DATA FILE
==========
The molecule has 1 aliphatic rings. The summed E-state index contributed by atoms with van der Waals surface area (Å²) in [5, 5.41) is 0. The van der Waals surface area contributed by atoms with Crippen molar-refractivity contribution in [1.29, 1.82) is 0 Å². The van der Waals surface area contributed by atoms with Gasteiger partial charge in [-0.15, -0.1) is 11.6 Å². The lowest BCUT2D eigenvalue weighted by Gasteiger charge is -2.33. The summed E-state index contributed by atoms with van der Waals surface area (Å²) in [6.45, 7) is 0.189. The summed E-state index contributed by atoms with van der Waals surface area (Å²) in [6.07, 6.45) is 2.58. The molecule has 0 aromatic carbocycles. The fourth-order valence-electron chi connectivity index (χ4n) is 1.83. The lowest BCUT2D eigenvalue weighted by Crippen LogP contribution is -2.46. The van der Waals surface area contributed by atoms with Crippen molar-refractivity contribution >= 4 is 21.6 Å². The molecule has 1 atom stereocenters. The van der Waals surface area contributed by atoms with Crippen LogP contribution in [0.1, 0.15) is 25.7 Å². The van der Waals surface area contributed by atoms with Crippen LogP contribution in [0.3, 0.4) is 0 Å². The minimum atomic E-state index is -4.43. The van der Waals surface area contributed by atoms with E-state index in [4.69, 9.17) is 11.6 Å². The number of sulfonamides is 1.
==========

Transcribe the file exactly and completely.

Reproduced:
The molecule has 1 aliphatic rings. The summed E-state index contributed by atoms with van der Waals surface area (Å²) in [5, 5.41) is 0. The van der Waals surface area contributed by atoms with Crippen molar-refractivity contribution in [1.29, 1.82) is 0 Å². The van der Waals surface area contributed by atoms with Gasteiger partial charge in [-0.15, -0.1) is 11.6 Å². The lowest BCUT2D eigenvalue weighted by Gasteiger charge is -2.33. The summed E-state index contributed by atoms with van der Waals surface area (Å²) in [6.45, 7) is 0.189. The summed E-state index contributed by atoms with van der Waals surface area (Å²) in [6.07, 6.45) is 2.58. The molecule has 0 aromatic carbocycles. The fourth-order valence-electron chi connectivity index (χ4n) is 1.83. The lowest BCUT2D eigenvalue weighted by Crippen LogP contribution is -2.46. The van der Waals surface area contributed by atoms with Crippen molar-refractivity contribution >= 4 is 21.6 Å². The molecule has 1 atom stereocenters. The van der Waals surface area contributed by atoms with Crippen LogP contribution in [0.1, 0.15) is 25.7 Å². The van der Waals surface area contributed by atoms with Crippen LogP contribution in [0.3, 0.4) is 0 Å². The minimum atomic E-state index is -4.43. The van der Waals surface area contributed by atoms with E-state index in [4.69, 9.17) is 11.6 Å². The number of sulfonamides is 1.